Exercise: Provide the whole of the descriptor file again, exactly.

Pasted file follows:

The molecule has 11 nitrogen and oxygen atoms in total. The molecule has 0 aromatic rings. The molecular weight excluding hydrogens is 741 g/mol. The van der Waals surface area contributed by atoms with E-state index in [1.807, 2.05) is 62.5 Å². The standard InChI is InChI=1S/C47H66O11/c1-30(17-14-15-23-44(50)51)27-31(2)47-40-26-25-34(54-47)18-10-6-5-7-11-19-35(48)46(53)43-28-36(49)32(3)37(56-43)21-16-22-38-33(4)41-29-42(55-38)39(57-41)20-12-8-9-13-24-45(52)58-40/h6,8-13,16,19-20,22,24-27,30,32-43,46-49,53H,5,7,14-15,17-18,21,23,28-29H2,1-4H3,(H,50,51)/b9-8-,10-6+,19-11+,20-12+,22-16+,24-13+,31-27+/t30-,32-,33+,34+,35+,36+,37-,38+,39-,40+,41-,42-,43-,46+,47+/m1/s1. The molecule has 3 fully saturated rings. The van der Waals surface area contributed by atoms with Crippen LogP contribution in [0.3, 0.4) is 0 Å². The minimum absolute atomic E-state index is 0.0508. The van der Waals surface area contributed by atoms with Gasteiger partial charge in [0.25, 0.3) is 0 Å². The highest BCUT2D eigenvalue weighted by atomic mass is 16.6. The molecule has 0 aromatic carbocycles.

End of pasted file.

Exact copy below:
The molecule has 11 nitrogen and oxygen atoms in total. The molecule has 0 aromatic rings. The molecular weight excluding hydrogens is 741 g/mol. The van der Waals surface area contributed by atoms with E-state index in [1.807, 2.05) is 62.5 Å². The standard InChI is InChI=1S/C47H66O11/c1-30(17-14-15-23-44(50)51)27-31(2)47-40-26-25-34(54-47)18-10-6-5-7-11-19-35(48)46(53)43-28-36(49)32(3)37(56-43)21-16-22-38-33(4)41-29-42(55-38)39(57-41)20-12-8-9-13-24-45(52)58-40/h6,8-13,16,19-20,22,24-27,30,32-43,46-49,53H,5,7,14-15,17-18,21,23,28-29H2,1-4H3,(H,50,51)/b9-8-,10-6+,19-11+,20-12+,22-16+,24-13+,31-27+/t30-,32-,33+,34+,35+,36+,37-,38+,39-,40+,41-,42-,43-,46+,47+/m1/s1. The molecule has 3 fully saturated rings. The van der Waals surface area contributed by atoms with Crippen LogP contribution in [0.3, 0.4) is 0 Å². The minimum absolute atomic E-state index is 0.0508. The van der Waals surface area contributed by atoms with Gasteiger partial charge in [0.25, 0.3) is 0 Å². The highest BCUT2D eigenvalue weighted by atomic mass is 16.6. The molecule has 0 aromatic carbocycles.